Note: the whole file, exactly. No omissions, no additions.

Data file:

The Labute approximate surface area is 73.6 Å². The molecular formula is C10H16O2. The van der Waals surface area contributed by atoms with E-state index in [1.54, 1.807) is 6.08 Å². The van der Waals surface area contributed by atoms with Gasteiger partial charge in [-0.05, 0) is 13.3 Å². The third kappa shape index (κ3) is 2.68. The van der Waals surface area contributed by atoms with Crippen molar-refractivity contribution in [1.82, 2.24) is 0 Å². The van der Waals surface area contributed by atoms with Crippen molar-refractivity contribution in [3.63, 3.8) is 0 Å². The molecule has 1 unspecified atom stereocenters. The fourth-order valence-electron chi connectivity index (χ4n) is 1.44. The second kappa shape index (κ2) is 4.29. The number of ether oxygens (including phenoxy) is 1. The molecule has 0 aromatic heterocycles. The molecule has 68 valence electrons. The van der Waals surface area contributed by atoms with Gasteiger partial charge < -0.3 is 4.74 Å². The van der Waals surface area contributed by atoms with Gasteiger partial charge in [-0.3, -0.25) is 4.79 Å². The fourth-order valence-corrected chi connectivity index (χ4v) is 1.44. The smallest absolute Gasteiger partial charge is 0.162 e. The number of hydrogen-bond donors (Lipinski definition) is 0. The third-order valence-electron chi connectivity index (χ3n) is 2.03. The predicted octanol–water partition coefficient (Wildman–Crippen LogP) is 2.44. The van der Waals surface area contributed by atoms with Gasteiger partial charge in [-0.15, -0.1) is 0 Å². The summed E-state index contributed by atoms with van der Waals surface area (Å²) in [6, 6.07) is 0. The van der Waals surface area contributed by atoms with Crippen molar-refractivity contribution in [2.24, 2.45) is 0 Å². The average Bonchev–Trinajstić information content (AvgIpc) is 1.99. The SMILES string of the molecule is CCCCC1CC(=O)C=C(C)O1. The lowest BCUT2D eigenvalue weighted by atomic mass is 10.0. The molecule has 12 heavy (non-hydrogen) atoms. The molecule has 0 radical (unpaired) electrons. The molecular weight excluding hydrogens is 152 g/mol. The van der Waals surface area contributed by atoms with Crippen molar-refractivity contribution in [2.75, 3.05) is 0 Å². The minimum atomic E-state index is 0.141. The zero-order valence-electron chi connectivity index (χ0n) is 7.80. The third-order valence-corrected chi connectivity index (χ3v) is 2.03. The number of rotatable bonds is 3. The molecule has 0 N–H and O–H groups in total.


The Labute approximate surface area is 73.6 Å². The molecular formula is C10H16O2. The van der Waals surface area contributed by atoms with E-state index in [1.54, 1.807) is 6.08 Å². The van der Waals surface area contributed by atoms with Gasteiger partial charge in [-0.05, 0) is 13.3 Å². The third kappa shape index (κ3) is 2.68. The van der Waals surface area contributed by atoms with Crippen molar-refractivity contribution in [1.82, 2.24) is 0 Å². The van der Waals surface area contributed by atoms with Crippen molar-refractivity contribution in [3.63, 3.8) is 0 Å². The molecule has 1 unspecified atom stereocenters. The fourth-order valence-electron chi connectivity index (χ4n) is 1.44. The second kappa shape index (κ2) is 4.29. The number of ether oxygens (including phenoxy) is 1. The molecule has 0 aromatic heterocycles. The molecule has 68 valence electrons. The van der Waals surface area contributed by atoms with Gasteiger partial charge < -0.3 is 4.74 Å². The van der Waals surface area contributed by atoms with Gasteiger partial charge in [-0.3, -0.25) is 4.79 Å². The fourth-order valence-corrected chi connectivity index (χ4v) is 1.44. The smallest absolute Gasteiger partial charge is 0.162 e. The number of hydrogen-bond donors (Lipinski definition) is 0. The third-order valence-electron chi connectivity index (χ3n) is 2.03. The predicted octanol–water partition coefficient (Wildman–Crippen LogP) is 2.44. The van der Waals surface area contributed by atoms with Gasteiger partial charge in [-0.15, -0.1) is 0 Å². The summed E-state index contributed by atoms with van der Waals surface area (Å²) in [6, 6.07) is 0. The van der Waals surface area contributed by atoms with Crippen molar-refractivity contribution in [2.24, 2.45) is 0 Å². The average Bonchev–Trinajstić information content (AvgIpc) is 1.99. The SMILES string of the molecule is CCCCC1CC(=O)C=C(C)O1. The lowest BCUT2D eigenvalue weighted by atomic mass is 10.0. The molecule has 12 heavy (non-hydrogen) atoms. The molecule has 0 radical (unpaired) electrons. The molecular weight excluding hydrogens is 152 g/mol. The van der Waals surface area contributed by atoms with Crippen molar-refractivity contribution in [2.75, 3.05) is 0 Å². The minimum atomic E-state index is 0.141. The zero-order valence-electron chi connectivity index (χ0n) is 7.80. The third-order valence-corrected chi connectivity index (χ3v) is 2.03. The number of rotatable bonds is 3. The molecule has 0 N–H and O–H groups in total.